31 Dec 10 Lessons Learned in 2014
Counting down the final hours, we at the Center for Innovation reflected on 2014 and took stock of not only the projects we worked on, but also the lessons we learned.
You know the old saying, "You can't see the forest through the trees"? In a metaphoric sense, we've all been planting trees together. Here's a look at the forest that was 2014 and the lessons that we took away from it.
- Innovation is messy. The path is not a straight path nor even visible at times, but we cannot let up on the pursuit of innovation. We recognize how integral innovation is to health care and we are at a time where we believe the world needs innovation more than ever.
- Business model innovation may be as, or more important, than product or service innovation. You see this trend with publications like The Way We're Working Isn't Working, or The End of Business As Usual.
- Communication is everything. This might seem overly obvious, but in every project, or workplace, we need constant reminders of the "fundamentals." We can't assume our co-workers know where we are heading with a project. Clear, precise communication is vital for any successful project.
- Teams trump solo. The main benefit of a team approach is the cross pollination of ideas and thoughts - how one person's work is associated with another's and how we might benefit from from sharing ideas and practices. We discover tools others use and can learn how to adapt them into our own work.
- Servant Leadership. It's an old concept and is essential for our work in health care to look for others' interests before our own. In more current vernacular, the trend is to "give before you get." By showing we place others before ourselves helps to not only win friends and influence, but also assists in the outcomes of our work.
- Great teams create great outcomes no matter what the idea is. We saw this year that it isn't always about what the project is we are working on, or the scale, or even how "disruptive" it will be. It's about the passion and cohesion of the team. Teams that are passionate are the ones with the most success and will do whatever it takes to make it work, even if it's something different than the initial idea.
- The greatest solutions don't necessarily come from the "experts," but you do need to be an expert at listening. Individuals, people, patients, and communities can have amazing solutions if we let their voices be heard. Those who are working on the "front-lines" will know more about the root of a problem than anyone else, just like a patient (or community of patients) can teach us more about their struggles and successes than observation will bring.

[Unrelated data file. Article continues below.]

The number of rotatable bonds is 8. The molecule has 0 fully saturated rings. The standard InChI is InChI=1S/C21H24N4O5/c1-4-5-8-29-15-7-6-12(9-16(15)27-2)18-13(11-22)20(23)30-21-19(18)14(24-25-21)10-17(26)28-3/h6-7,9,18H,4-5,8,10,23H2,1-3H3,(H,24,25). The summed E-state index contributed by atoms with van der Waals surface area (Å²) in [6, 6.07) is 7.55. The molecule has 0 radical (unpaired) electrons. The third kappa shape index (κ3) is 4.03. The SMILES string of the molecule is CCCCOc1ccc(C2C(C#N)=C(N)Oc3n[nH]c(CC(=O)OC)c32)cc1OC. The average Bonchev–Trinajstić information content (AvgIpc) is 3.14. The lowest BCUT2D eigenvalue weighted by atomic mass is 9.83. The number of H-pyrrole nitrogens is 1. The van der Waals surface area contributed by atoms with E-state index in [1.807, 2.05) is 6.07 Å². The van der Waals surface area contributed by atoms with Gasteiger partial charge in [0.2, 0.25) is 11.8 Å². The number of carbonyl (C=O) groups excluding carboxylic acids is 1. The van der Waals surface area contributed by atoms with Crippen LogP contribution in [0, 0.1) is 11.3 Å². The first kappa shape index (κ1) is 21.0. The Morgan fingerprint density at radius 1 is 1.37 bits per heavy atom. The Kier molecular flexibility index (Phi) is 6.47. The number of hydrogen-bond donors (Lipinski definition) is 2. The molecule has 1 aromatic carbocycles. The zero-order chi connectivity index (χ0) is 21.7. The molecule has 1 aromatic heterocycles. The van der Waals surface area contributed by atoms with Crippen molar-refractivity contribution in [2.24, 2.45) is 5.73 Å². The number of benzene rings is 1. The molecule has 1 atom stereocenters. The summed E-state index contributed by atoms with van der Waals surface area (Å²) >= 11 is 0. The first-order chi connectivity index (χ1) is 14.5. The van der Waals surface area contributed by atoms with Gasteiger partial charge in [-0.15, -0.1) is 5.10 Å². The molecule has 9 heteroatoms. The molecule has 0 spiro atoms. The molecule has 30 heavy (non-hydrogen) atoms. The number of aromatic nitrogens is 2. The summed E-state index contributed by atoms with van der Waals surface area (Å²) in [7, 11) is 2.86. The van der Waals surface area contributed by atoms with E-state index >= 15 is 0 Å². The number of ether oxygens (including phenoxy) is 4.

- Less talk, more doing. One temptation for anyone working in design and innovation is to talk an idea out of relevancy. We can all come up with an idea, hold meetings and brainstorm sessions, and talk about the idea until it's no longer a viable option. We learned the importance of moving fast with ideas and getting the proverbial rubber to hit the road, which led us to our next lesson learned.
- Failure is success. While insanity is doing the same thing expecting different results, we can learn from our failures and conquer our next steps. Michael Jordan once said, "I've failed over and over and over again in my life. And that is why I succeed." People won't remember the 9,000 shots he missed. They will remember those moments of victory, learned through failing. Don't be afraid to fail.
- How to learn faster. "Learn Faster" is not so much a lesson learned, rather it’s an ideal state, a moving target. The idea of learning faster is two fold - speed can be a tool and speed can be a result. Having clear scope with projects, and defining what the problem is, allows us to learn faster and find the result faster. We learn this lesson again and again with every project. It's an industry best practice and one that we ascribe to (it’s part of our philosophy of "Think Big. Start Small. Move Fast.").
Share with us your big lessons learned this year. Leave a comment below, or tweet to us at @MayoInnovation with the hashtag #LL2014.